I’ve never had my soil tested but if I ever did, I am pretty sure it would get a big fat F. It’s mostly clay and hard as a rock. It’s terrible and I hate it.
In contrast, the rich loamy Red River Valley soil of Northeast Texas where I’m from is like chocolate cake mix. I’m so jealous.
I couldn’t begin to know how much good dirt I have paid for in the last twenty-five years trying to amend this awful dirt that I have. I just know it’s a lot. And dirt is not dirt cheap, not when you need a lot of it, so whoever started that expression should think again.
I just added twelve 40-pound bags of it to this bed alone.
That’s 480 pounds for just one bed.
Once the good stuff is added and worked in, though, I can plant what I want for a a few seasons–until I need to do it all over again. The bad dirt always seems to come back unfortunately.
I could save money in the long run by purchasing good soil in bulk–and I’ve done that many times–but I don’t have a truck anymore to haul it home and the delivery fee is ridiculous.
Rather than give up completely, I have learned to rely on plants that do not care if they live in terrible soil or not. Here they are, my go-to plants for crappy soil:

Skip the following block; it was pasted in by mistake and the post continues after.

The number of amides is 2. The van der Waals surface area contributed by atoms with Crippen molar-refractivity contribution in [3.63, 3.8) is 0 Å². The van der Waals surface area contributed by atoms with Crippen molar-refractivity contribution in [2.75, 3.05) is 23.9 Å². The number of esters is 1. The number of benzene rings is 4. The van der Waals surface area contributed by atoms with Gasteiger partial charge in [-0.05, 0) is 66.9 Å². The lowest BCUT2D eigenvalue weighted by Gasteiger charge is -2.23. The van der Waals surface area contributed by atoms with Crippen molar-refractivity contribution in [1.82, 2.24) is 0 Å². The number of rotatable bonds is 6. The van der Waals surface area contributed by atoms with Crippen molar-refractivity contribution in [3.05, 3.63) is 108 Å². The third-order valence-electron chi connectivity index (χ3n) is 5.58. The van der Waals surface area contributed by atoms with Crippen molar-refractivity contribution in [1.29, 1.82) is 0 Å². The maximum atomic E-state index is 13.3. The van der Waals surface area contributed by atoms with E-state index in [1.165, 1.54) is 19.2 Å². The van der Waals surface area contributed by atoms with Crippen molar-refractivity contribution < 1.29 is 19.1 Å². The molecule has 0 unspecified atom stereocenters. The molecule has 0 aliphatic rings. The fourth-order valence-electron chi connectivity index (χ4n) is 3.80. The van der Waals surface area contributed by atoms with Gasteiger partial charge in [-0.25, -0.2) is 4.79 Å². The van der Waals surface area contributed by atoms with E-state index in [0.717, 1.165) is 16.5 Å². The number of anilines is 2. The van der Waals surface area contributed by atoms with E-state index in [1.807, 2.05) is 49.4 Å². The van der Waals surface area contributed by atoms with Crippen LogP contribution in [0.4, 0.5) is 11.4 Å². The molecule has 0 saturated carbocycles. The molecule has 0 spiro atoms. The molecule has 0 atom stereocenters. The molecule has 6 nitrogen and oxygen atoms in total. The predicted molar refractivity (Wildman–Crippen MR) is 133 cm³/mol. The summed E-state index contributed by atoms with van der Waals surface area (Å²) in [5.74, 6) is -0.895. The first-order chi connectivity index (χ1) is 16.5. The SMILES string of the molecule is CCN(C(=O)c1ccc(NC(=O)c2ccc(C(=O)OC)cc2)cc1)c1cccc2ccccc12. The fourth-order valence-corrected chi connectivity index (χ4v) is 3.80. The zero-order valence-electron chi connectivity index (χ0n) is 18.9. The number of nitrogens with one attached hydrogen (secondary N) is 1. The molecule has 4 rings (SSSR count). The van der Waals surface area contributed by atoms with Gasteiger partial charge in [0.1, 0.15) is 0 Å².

I have these plants everywhere in my yard.
I started with a six-dollar investment in two lamb’s ears plants years ago. I divide them and spread the love around on a regular basis. Now I have maybe fifty times what I started with. What I love most about lamb’s ears, besides their fuzzy texture, is the color. They’re an interesting silvery green that compliments everything else, especially anything purple.
I was given some free monkey grass over twenty years ago. It multiplies like crazy and takes the heavily shaded part of my backyard. I weed eat it within an inch of its life in late winter before the new growth starts. It’s a lot of work because I have so much of it, but once it starts to grow again I feel the rewards.
The Wandering Jew was free also. It requires little water and will take hot sun and some shade as well. I love the purple color.
I also have the green variety which likes the shade. Again, free. I love free.
It’s good to know that no matter how poor my soil may be, I can count on these plants year after year. They’re keepers.